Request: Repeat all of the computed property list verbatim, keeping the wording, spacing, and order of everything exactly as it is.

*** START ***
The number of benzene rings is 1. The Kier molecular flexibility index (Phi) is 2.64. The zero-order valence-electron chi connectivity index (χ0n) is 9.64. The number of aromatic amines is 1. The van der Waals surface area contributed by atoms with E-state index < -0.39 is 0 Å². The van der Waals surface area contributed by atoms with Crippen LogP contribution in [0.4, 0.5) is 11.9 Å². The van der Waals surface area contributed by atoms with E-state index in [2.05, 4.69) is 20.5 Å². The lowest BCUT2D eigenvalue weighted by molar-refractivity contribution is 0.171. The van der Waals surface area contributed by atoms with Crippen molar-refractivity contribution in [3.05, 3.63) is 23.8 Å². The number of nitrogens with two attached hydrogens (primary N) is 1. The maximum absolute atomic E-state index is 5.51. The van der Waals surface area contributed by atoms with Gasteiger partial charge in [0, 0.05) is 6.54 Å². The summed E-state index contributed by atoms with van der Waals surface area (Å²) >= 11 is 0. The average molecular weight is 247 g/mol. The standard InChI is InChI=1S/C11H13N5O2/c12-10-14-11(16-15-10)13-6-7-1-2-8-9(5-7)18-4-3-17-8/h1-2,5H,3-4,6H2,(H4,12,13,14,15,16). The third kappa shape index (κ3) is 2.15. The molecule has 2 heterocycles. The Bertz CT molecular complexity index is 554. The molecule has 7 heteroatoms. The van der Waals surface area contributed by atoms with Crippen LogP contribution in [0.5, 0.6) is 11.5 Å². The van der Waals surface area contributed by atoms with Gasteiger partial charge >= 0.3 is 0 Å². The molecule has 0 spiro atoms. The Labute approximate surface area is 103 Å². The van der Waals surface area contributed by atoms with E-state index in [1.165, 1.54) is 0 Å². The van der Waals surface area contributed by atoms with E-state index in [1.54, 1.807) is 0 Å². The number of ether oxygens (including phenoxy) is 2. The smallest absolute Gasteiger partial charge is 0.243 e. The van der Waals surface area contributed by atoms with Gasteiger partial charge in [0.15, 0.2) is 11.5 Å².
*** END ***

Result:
The number of benzene rings is 1. The Kier molecular flexibility index (Phi) is 2.64. The zero-order valence-electron chi connectivity index (χ0n) is 9.64. The number of aromatic amines is 1. The van der Waals surface area contributed by atoms with E-state index < -0.39 is 0 Å². The van der Waals surface area contributed by atoms with Crippen LogP contribution in [0.4, 0.5) is 11.9 Å². The van der Waals surface area contributed by atoms with E-state index in [2.05, 4.69) is 20.5 Å². The lowest BCUT2D eigenvalue weighted by molar-refractivity contribution is 0.171. The van der Waals surface area contributed by atoms with Crippen molar-refractivity contribution in [3.05, 3.63) is 23.8 Å². The number of nitrogens with two attached hydrogens (primary N) is 1. The maximum absolute atomic E-state index is 5.51. The van der Waals surface area contributed by atoms with Gasteiger partial charge in [0, 0.05) is 6.54 Å². The summed E-state index contributed by atoms with van der Waals surface area (Å²) >= 11 is 0. The average molecular weight is 247 g/mol. The standard InChI is InChI=1S/C11H13N5O2/c12-10-14-11(16-15-10)13-6-7-1-2-8-9(5-7)18-4-3-17-8/h1-2,5H,3-4,6H2,(H4,12,13,14,15,16). The third kappa shape index (κ3) is 2.15. The molecule has 2 heterocycles. The Bertz CT molecular complexity index is 554. The molecule has 7 heteroatoms. The van der Waals surface area contributed by atoms with Crippen LogP contribution in [0.5, 0.6) is 11.5 Å². The van der Waals surface area contributed by atoms with Gasteiger partial charge >= 0.3 is 0 Å². The molecule has 0 spiro atoms. The Labute approximate surface area is 103 Å². The van der Waals surface area contributed by atoms with E-state index in [1.165, 1.54) is 0 Å². The van der Waals surface area contributed by atoms with E-state index in [1.54, 1.807) is 0 Å². The number of ether oxygens (including phenoxy) is 2. The smallest absolute Gasteiger partial charge is 0.243 e. The van der Waals surface area contributed by atoms with Gasteiger partial charge in [0.15, 0.2) is 11.5 Å².